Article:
Air con has become a staple of most homes in Australia. During the summer months it provides the perfect climate to cool down, and in winter keeps you toasty and warm. Ducted air conditioning is the slightly more permanent installation that helps you keep your home warm and cool, but how do you know if it’s right for you? Read on to find out more about ducted air con and which brands sell it with this Canstar Blue guide.
What is ducted air conditioning?
A ducted reverse-cycle air conditioning system – simply known as ducted air con – works through a series of ducts connected to an internal unit, which is installed either in the roof or under the floor of a home. The ducts run from the air conditioning unit to each room of the house, allowing you to cool each space using individual controls, or “zoning”.
Zoning allows you to switch on different temperatures in different parts of the home, or switch it off completely in rooms not being used. Some ducted systems also have the option of being reverse cycle units, capable of heating your home as well as cooling.
Benefits of ducted air conditioning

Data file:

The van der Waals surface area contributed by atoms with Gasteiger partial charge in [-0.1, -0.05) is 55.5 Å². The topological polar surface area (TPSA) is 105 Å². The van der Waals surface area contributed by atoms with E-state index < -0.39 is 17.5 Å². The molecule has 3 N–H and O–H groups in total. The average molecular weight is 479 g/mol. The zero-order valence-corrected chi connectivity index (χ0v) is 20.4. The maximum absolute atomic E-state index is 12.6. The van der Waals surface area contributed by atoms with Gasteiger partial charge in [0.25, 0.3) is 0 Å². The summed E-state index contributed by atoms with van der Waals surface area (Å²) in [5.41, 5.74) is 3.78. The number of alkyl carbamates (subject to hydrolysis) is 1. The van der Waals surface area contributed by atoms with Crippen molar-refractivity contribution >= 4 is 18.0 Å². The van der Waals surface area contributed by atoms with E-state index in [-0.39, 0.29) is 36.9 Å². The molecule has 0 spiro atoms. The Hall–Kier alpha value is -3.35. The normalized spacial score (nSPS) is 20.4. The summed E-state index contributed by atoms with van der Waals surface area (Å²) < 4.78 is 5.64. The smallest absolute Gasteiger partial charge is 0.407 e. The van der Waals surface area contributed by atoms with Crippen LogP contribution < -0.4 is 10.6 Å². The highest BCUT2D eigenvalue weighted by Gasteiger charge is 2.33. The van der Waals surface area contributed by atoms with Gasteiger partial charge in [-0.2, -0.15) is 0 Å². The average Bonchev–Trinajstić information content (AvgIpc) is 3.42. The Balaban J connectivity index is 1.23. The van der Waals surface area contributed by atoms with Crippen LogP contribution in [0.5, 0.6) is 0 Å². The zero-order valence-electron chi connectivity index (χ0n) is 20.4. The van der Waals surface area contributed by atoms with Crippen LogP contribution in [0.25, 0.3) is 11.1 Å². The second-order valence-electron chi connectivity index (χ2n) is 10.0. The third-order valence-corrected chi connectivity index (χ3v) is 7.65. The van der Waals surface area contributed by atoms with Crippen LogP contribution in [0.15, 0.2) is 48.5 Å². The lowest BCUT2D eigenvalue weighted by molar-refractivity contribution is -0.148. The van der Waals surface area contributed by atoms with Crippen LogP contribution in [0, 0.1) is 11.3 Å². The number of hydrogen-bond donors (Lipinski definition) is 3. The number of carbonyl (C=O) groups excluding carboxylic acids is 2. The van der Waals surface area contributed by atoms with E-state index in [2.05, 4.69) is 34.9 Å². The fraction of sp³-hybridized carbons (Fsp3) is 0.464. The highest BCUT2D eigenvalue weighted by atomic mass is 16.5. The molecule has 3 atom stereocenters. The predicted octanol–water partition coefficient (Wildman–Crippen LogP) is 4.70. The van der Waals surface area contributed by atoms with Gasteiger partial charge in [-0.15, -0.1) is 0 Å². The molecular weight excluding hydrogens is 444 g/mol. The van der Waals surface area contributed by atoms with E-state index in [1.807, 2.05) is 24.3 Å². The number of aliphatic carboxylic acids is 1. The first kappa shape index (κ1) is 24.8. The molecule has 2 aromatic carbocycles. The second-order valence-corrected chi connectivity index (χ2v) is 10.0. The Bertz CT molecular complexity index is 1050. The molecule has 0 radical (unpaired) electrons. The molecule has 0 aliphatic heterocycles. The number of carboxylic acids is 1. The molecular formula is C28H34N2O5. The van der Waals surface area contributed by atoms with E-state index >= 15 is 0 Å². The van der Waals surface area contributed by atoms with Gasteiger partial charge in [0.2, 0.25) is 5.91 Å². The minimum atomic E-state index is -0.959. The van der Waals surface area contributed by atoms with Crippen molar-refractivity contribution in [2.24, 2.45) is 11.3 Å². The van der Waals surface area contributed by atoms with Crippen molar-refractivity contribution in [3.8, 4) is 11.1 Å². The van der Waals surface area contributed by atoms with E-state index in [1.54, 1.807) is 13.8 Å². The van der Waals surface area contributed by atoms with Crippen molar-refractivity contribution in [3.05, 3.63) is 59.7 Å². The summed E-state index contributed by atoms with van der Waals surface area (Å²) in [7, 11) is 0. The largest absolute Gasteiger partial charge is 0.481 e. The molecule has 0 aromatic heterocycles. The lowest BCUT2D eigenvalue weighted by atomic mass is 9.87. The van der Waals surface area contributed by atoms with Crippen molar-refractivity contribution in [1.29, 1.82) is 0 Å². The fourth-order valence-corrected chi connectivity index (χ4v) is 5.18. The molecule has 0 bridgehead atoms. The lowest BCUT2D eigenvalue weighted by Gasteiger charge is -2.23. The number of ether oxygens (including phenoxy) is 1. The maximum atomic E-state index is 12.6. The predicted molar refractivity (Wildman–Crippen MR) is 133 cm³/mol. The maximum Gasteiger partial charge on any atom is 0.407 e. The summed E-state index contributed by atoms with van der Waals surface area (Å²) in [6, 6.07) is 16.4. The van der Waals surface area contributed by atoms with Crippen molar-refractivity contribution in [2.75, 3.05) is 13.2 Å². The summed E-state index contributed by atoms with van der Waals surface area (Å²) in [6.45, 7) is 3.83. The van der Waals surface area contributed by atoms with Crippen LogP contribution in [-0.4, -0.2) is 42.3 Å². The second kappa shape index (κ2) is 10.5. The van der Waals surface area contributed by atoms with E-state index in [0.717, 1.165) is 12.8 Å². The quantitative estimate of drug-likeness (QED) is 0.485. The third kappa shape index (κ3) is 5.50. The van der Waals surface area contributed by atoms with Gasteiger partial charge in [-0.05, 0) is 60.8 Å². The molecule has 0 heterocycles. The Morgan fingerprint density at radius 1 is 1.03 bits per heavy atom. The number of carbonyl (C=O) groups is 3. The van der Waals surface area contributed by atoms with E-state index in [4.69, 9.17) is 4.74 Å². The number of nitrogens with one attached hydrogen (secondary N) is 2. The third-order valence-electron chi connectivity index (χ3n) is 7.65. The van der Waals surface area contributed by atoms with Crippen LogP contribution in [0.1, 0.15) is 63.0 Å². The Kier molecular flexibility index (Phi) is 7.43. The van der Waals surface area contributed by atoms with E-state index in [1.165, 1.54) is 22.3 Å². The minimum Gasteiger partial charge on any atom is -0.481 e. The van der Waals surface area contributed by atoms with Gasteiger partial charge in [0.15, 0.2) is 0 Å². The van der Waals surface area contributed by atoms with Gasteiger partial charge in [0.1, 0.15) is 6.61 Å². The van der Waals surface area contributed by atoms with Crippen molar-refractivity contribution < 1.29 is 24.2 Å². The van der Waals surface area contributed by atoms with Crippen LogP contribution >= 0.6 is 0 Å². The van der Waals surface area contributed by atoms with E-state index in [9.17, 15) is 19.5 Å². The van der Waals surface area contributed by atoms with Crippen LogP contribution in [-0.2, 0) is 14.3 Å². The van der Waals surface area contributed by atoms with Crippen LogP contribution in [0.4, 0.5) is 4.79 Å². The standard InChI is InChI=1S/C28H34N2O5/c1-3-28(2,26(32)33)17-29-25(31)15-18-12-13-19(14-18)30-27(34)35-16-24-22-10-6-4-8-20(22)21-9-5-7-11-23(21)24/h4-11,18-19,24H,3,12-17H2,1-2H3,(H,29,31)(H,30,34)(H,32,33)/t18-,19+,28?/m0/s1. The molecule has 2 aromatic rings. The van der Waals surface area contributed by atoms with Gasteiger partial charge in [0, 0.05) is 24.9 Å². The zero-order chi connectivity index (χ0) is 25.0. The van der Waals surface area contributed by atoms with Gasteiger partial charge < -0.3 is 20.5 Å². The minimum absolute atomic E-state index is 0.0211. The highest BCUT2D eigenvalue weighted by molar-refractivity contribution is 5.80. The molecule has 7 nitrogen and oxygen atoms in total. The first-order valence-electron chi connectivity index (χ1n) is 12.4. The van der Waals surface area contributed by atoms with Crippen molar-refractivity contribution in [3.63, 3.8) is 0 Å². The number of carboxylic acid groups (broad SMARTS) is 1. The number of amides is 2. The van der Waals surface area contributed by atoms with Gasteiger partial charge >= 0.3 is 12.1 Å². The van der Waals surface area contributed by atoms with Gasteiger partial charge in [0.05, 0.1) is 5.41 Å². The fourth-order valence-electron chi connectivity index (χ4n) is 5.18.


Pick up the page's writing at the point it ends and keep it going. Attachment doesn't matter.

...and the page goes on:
While ducted air conditioning is more expensive upfront to purchase the unit and get it installed, there are a number of benefits that can help outweigh this drawback. Firstly, they offer the flexibility to cool or heat each room of your home using zone controls to maximise energy efficiency. They are also a more discreet unit than a standard aircon unit with only the grill and controller being visible in any given room.
How much does ducted air conditioning cost?
Ducted air conditioning is one of the most expensive air conditioning units to install, setting you back anywhere from $9,000 to upwards of $20,000. These costs vary depending on a number of factors including the size of the home, the number of bedrooms, how many storeys, amongst others.
Is ducted air conditioning cheaper to run?
Ducted air conditioning is unfortunately one of the more expensive kinds of air conditioning to run. Because it is heating or cooling multiple rooms at once, it may need to run for a longer time overall. There are a number of other factors that will affect how much your energy bill adds up to due to your ducted aircon, including how large your home is, how long and how often you’re running the unit, as well as additional charges and fees associated with your electricity provider and plan you’re on.
If you’re using your ducted air conditioning for heating, Canstar Blue has a guide to winter heating costs to help you figure out how much you may be spending.
Ducted air conditioning brands